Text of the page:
A number of recurring allies are presented for the Blackwood team. Sylvia Van Buren (a character from the George Pal film reprised by the original actress, Ann Robinson), who was a colleague of Dr. Forrester, has since the end of the war developed the ability to sense the aliens and is prone to fairly accurate precognitive visions. The aliens’ scientific arsenal has little power over the supernatural powers of shaman Joseph Lonetree (whose presence is seemingly foreshadowed in the first episode). The team even makes friends with the remaining Grover's Mill militia of 1938 who had their own run-in with the aliens.
A recurring element in the series is the number three. This is an extension of the film, wherein the aliens’ physiology, technology and society are rooted in multiples of three: from their caste system (ruling class, soldiers, and scientists) to their bodies (three arms with three fingers), weaponry (in “The Resurrection”, they make bolas with three weighted ends), and even their mating cycle is every nine years (three times three years). The appearance of the number in some form is sprinkled throughout the season in reference to the aliens.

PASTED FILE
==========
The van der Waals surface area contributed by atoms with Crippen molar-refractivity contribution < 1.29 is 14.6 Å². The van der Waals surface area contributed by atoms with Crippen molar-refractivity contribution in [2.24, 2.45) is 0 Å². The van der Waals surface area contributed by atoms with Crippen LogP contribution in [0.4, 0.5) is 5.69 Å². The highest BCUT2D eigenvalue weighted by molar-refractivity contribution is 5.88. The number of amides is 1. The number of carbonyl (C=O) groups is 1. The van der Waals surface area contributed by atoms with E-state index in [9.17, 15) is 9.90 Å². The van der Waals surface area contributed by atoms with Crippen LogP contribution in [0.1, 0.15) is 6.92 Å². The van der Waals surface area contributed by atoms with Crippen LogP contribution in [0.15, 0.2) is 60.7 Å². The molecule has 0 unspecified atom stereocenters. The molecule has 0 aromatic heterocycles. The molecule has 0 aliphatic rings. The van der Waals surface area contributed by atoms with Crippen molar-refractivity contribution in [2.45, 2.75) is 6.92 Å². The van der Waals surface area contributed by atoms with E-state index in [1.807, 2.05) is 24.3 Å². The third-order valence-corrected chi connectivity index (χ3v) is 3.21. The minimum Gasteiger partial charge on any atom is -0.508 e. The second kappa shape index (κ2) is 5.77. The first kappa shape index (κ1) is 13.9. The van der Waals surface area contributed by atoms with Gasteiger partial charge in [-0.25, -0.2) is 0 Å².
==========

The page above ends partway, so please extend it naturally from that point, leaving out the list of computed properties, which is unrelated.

The episodes all had (often ironic) Biblical titles, such as "The Walls of Jericho", "To Heal the Leper", and "Among the Philistines".
“To Life Immortal” (too doe nakotae as it would be said in the aliens’ native tongue), a phrase by which the aliens seem to sum up their belief system, is a common exchange between aliens, as a pledge to their shared goal or as a battle cry before honorable self-sacrifice. It later became a popular catchphrase among the show's fans.
There's rioting breaking out through the city. Fire is continuing to burn everywhere. Troops are shooting people. My God, I...I don't know why! There's a woman dying in front of me, and no one's helping her! There are conflicting reports about who or what started the chaos. Will someone tell me what's happening? This is madness! What is this world coming to?— Off screen news reporter as the camera flies around a model night-time cityscape